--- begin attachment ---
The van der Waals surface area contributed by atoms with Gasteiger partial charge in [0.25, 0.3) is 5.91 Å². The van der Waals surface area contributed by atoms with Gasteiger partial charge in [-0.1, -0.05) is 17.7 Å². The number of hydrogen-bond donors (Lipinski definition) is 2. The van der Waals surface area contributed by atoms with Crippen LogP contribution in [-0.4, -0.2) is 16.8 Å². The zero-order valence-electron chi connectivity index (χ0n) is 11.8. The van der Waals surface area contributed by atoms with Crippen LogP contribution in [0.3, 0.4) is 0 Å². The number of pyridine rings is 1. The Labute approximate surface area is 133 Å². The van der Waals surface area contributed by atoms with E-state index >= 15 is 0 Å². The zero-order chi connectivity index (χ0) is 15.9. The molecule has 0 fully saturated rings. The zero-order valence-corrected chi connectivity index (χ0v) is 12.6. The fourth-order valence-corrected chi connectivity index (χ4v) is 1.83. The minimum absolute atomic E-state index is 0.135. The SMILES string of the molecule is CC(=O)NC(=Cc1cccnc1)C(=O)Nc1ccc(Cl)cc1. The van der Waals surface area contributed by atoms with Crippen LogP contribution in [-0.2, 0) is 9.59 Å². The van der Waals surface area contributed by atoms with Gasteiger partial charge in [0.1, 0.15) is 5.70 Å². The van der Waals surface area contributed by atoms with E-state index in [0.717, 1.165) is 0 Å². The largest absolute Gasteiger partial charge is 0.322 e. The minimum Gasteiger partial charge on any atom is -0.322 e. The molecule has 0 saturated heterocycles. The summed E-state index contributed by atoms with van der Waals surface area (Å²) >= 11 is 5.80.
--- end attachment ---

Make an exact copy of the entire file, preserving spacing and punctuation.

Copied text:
The van der Waals surface area contributed by atoms with Gasteiger partial charge in [0.25, 0.3) is 5.91 Å². The van der Waals surface area contributed by atoms with Gasteiger partial charge in [-0.1, -0.05) is 17.7 Å². The number of hydrogen-bond donors (Lipinski definition) is 2. The van der Waals surface area contributed by atoms with Crippen LogP contribution in [-0.4, -0.2) is 16.8 Å². The zero-order valence-electron chi connectivity index (χ0n) is 11.8. The van der Waals surface area contributed by atoms with Crippen LogP contribution in [0.3, 0.4) is 0 Å². The number of pyridine rings is 1. The Labute approximate surface area is 133 Å². The van der Waals surface area contributed by atoms with E-state index >= 15 is 0 Å². The zero-order chi connectivity index (χ0) is 15.9. The molecule has 0 fully saturated rings. The zero-order valence-corrected chi connectivity index (χ0v) is 12.6. The fourth-order valence-corrected chi connectivity index (χ4v) is 1.83. The minimum absolute atomic E-state index is 0.135. The SMILES string of the molecule is CC(=O)NC(=Cc1cccnc1)C(=O)Nc1ccc(Cl)cc1. The van der Waals surface area contributed by atoms with Crippen LogP contribution in [-0.2, 0) is 9.59 Å². The van der Waals surface area contributed by atoms with Gasteiger partial charge in [0.1, 0.15) is 5.70 Å². The van der Waals surface area contributed by atoms with E-state index in [0.717, 1.165) is 0 Å². The largest absolute Gasteiger partial charge is 0.322 e. The minimum Gasteiger partial charge on any atom is -0.322 e. The molecule has 0 saturated heterocycles. The summed E-state index contributed by atoms with van der Waals surface area (Å²) >= 11 is 5.80.